Risk-Based Testing – Approach, Matrix, Process & Examples

Software TestingAutomation TestingTesting Tools

Risk-based Testing (RBT)

It is a sub-category of software testing based on the probability of risks. In this test, the software is assessed to identify risk. It includes assessing criticality of business, frequency of usage, possible areas with problems, etc. This type of testing emphasizes testing of software’s features and functions which are vulnerable to defects.

Risk is the occurrence of nay unwanted event that may have an effect (positive or negative) on the results of the project. Risks can either be events that have occurred previously or current events, or even something that could take place in future. These events affect the cost, business, technical and quality standards of a project.

There are two types of risk −

  • Positive risks − These are known as opportunities and enable business sustainability. e.g., investing in a new project, changing business procedures, etc.

  • Negative risks − These are known as threats and recommendations to reduce or remove them should be executed for project success.

When to perform Risk-based Testing

It can be done in −

  • Projects having appropriate time, resource, budget, etc.

  • Projects in which risk analysis can be done to find redundancies and vulnerabilities to SQL injection attacks.

  • Security testing in cloud computing.

  • Projects with high risk factors, e.g., lack of expertise with technologies involved in the project or lack of domain knowledge.

  • Iterative and step-by-step models.

Risk management process

Following are the steps of risk management process −

  • Risk identification − This can be achieved with risk workshops, checklists, brainstorming, interviewing, Delphi technique, cause & effect diagrams, observations from previous projects, root cause analysis, domain experts and subject matter experts.

  • Risk register − It is a spreadsheet that includes a list of risks identified, possible responses, and root causes. It tracks and monitors risks throughout the project. Risk response strategies are used to handle risks, both positive and negative. Risk breakdown structure is vital in risk planning. It helps identify risk prone areas and in effective evaluation as well as monitoring of risks, throughout the project. It helps enable enough time and resources for risk management. It also helps categorize sources from which risks to project may arise.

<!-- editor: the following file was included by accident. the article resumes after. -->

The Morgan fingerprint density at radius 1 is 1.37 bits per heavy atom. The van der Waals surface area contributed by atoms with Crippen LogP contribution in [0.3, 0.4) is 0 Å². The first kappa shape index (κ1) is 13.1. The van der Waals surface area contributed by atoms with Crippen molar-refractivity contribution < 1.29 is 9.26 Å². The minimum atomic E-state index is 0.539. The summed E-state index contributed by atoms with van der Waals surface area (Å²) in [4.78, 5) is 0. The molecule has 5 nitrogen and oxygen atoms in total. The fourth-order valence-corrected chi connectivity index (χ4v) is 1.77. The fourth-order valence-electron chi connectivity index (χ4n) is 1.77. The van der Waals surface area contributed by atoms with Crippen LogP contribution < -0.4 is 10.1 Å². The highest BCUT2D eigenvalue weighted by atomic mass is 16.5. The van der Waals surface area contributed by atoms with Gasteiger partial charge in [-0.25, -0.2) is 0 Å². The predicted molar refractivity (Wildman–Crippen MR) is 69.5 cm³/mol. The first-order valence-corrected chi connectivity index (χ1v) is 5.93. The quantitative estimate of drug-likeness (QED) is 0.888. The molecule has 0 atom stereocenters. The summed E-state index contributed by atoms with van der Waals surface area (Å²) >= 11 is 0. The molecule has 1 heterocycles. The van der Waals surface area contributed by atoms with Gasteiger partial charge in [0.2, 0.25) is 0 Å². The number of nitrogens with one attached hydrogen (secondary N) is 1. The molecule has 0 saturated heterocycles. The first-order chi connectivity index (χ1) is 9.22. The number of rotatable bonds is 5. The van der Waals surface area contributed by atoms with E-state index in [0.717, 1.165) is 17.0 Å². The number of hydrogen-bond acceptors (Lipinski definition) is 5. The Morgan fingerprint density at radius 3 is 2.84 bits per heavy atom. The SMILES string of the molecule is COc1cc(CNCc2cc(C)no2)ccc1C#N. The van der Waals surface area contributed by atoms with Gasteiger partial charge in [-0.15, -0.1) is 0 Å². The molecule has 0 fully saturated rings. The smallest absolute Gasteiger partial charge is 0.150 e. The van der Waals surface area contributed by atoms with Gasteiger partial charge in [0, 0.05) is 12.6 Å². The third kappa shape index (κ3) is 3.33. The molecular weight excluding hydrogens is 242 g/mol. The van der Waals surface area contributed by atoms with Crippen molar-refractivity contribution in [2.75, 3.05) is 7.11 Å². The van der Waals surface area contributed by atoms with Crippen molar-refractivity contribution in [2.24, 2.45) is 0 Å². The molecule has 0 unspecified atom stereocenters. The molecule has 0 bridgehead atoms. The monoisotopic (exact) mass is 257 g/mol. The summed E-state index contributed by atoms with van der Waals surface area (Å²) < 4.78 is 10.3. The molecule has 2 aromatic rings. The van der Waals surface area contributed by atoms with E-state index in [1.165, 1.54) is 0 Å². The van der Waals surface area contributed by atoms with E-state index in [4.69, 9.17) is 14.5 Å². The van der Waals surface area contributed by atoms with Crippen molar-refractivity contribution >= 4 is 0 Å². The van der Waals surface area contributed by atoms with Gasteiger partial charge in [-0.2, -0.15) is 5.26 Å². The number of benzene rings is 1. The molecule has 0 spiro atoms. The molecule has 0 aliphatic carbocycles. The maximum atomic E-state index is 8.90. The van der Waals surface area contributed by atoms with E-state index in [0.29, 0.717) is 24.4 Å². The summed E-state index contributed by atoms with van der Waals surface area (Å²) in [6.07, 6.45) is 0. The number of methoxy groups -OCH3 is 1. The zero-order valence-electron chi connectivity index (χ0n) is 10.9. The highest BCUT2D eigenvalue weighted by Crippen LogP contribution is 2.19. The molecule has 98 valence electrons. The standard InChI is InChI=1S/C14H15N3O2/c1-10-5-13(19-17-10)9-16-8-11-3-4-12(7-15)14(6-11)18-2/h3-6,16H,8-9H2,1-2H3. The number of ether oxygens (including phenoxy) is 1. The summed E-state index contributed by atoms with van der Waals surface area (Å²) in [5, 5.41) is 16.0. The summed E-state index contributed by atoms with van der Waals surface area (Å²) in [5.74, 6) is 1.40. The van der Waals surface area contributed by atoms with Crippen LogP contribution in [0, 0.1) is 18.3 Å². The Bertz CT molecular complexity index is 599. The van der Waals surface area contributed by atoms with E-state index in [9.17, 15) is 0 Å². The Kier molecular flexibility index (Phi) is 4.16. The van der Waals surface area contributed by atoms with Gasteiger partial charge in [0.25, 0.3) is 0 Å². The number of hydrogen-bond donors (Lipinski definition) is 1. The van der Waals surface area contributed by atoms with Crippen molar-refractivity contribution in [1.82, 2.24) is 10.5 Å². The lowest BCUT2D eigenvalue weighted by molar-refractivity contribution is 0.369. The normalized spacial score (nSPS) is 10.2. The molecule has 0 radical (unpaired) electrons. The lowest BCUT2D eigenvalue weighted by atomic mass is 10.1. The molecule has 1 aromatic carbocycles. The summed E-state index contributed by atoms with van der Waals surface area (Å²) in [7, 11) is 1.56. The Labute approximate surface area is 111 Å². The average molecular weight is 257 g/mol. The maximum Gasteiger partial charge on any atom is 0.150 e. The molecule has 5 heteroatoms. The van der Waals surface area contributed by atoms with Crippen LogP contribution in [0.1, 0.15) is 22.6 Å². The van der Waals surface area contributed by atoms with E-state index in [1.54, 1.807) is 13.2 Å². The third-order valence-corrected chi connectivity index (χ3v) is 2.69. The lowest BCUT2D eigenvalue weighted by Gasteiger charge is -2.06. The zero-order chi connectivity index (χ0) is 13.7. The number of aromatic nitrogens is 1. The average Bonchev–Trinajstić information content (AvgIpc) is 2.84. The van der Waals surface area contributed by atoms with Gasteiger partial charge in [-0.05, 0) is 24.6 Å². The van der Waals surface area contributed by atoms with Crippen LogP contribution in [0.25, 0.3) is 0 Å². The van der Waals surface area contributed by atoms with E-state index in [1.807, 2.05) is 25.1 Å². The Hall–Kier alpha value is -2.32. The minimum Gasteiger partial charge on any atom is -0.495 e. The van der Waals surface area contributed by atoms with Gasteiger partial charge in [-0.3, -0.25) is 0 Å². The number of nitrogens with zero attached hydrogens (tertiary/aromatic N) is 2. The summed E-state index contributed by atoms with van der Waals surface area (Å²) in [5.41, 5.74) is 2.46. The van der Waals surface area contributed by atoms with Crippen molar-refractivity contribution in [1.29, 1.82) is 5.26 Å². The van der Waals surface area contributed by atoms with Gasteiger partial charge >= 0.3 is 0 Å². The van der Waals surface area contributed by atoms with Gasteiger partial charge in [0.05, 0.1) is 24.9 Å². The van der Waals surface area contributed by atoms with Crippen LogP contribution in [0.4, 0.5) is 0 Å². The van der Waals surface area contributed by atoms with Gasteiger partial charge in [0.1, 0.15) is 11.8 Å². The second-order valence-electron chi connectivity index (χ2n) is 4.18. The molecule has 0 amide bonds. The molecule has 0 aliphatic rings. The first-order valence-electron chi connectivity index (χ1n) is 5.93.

• Risk Analysis − After the potential risks have been listed, they are analysed and filtered based on their significance. It includes quantitative and qualitative risk analysis. A technique of qualitative risk analysis is Risk Matrix, used to estimate the probability and effect of the risk.

  • Risk Response Planning − Based on this analysis, it can de determined whether or not the risks need a response. Some risks essentially need a response in project planning, while some may need it in project monitoring, and some may not even need a response at all. The owner of the risk identifies options to minimize the probability and effective of the assigned tasks.

  • Risk mitigation − This is a method to minimize the effects of the risks or possible threats. It is executed by removing the risks or minimizing them to a specified acceptable level.

  • Risk contingency − This is the probability of an unforeseen event, whose effect is is neither known nor can be estimated. Contingency plan is also referred to as action plan or backup plan for worst case scenarios. It helps decide steps to take in case an unexpected event materializes.

  • Risk monitoring and control − It is a process to track the identified risks, monitoring the residual risks, discovering new ones, updating the existing risks, analysing the change, executing the response plan and monitoring risk triggers. This can be possible through risk assessments, risk audits, variance and trend analysis, measuring the technical performance, updating status meetings and retroactive meetings.

Note that risk increases with technology variations, project size, project length or duration, number of sponsoring agencies, efforts and lack of appropriate skills.

Approach of Risk-based Testing

  • Analyse the needs.

  • Review documents, such as SRS, FRS, Usecases, etc. to detect and remove errors and ambiguities.

  • To avoid the introduction of any late change in the project, a risk-reduction technique known as requirements sign-off’s is adopted. After baselining the document, if any change has to be made, that would demand a change control process and subsequent approvals.

  • Evaluate the risks by determining the effect and likelihood that each requirement can have on the project considering defined criteria’s such as cost, schedule, resources, scope, technical performance safety, reliability, etc.

  • Determine the probability of failure and risk-prone areas. This is done using risk assessment matrix.

  • Maintain a risk register to record identified risks. Update, track and monitor the risks from time to time.

  • Risk profiling is performed at this stage to determine the capacity and tolerance levels of risks.

  • Prioritize the needs according to their rating.

  • Define risk-based testing process.

  • The highly critical and moderate risks are taken into account for mitigation planning, implementation, and progress monitoring, while low risks are on a watch list.

  • Assess the quality of data through risk data quality assessment.

  • Plan the test based on the rating.

  • Adopt a proper approach and test design technique for designing test cases in such a way that tests the highest risk items first. Such items can be tested using resource with expert domain knowledge.